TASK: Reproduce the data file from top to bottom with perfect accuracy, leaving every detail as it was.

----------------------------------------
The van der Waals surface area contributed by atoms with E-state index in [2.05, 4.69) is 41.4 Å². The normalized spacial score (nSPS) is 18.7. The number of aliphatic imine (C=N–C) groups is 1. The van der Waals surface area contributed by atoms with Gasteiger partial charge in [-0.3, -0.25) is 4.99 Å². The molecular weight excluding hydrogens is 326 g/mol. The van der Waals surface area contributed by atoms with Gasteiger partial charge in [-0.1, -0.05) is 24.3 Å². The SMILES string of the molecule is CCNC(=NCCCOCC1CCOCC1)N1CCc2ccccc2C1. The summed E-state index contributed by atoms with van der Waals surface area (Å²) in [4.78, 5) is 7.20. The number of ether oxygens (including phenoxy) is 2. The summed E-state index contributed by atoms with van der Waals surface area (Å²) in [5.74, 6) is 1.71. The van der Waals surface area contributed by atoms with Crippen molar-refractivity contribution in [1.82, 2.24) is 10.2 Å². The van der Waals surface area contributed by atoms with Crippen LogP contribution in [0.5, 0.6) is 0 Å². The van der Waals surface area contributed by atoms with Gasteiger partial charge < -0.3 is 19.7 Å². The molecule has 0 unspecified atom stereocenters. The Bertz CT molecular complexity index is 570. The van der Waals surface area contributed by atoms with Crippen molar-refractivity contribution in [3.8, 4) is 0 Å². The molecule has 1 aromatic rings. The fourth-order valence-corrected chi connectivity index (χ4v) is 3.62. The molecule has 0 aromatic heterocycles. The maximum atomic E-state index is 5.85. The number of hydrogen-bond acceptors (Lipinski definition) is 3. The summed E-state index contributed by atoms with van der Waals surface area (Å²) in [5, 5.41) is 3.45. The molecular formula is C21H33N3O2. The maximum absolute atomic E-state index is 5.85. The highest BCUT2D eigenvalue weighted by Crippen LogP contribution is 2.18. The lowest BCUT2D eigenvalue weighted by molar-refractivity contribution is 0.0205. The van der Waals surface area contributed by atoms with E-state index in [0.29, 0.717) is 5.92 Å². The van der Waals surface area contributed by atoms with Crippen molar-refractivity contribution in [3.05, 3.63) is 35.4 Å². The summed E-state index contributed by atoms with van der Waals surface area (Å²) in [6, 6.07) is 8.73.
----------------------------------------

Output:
The van der Waals surface area contributed by atoms with E-state index in [2.05, 4.69) is 41.4 Å². The normalized spacial score (nSPS) is 18.7. The number of aliphatic imine (C=N–C) groups is 1. The van der Waals surface area contributed by atoms with Gasteiger partial charge in [-0.3, -0.25) is 4.99 Å². The molecular weight excluding hydrogens is 326 g/mol. The van der Waals surface area contributed by atoms with Gasteiger partial charge in [-0.1, -0.05) is 24.3 Å². The SMILES string of the molecule is CCNC(=NCCCOCC1CCOCC1)N1CCc2ccccc2C1. The summed E-state index contributed by atoms with van der Waals surface area (Å²) in [4.78, 5) is 7.20. The number of ether oxygens (including phenoxy) is 2. The summed E-state index contributed by atoms with van der Waals surface area (Å²) in [5.74, 6) is 1.71. The van der Waals surface area contributed by atoms with Crippen molar-refractivity contribution in [1.82, 2.24) is 10.2 Å². The van der Waals surface area contributed by atoms with Crippen LogP contribution in [0.5, 0.6) is 0 Å². The van der Waals surface area contributed by atoms with Gasteiger partial charge < -0.3 is 19.7 Å². The molecule has 0 unspecified atom stereocenters. The Bertz CT molecular complexity index is 570. The van der Waals surface area contributed by atoms with Crippen molar-refractivity contribution in [3.8, 4) is 0 Å². The molecule has 1 aromatic rings. The fourth-order valence-corrected chi connectivity index (χ4v) is 3.62. The molecule has 0 aromatic heterocycles. The maximum atomic E-state index is 5.85. The number of hydrogen-bond acceptors (Lipinski definition) is 3. The summed E-state index contributed by atoms with van der Waals surface area (Å²) in [5, 5.41) is 3.45. The molecular formula is C21H33N3O2. The maximum absolute atomic E-state index is 5.85. The highest BCUT2D eigenvalue weighted by Crippen LogP contribution is 2.18. The lowest BCUT2D eigenvalue weighted by molar-refractivity contribution is 0.0205. The van der Waals surface area contributed by atoms with E-state index in [0.29, 0.717) is 5.92 Å². The van der Waals surface area contributed by atoms with Crippen molar-refractivity contribution in [3.05, 3.63) is 35.4 Å². The summed E-state index contributed by atoms with van der Waals surface area (Å²) in [6, 6.07) is 8.73.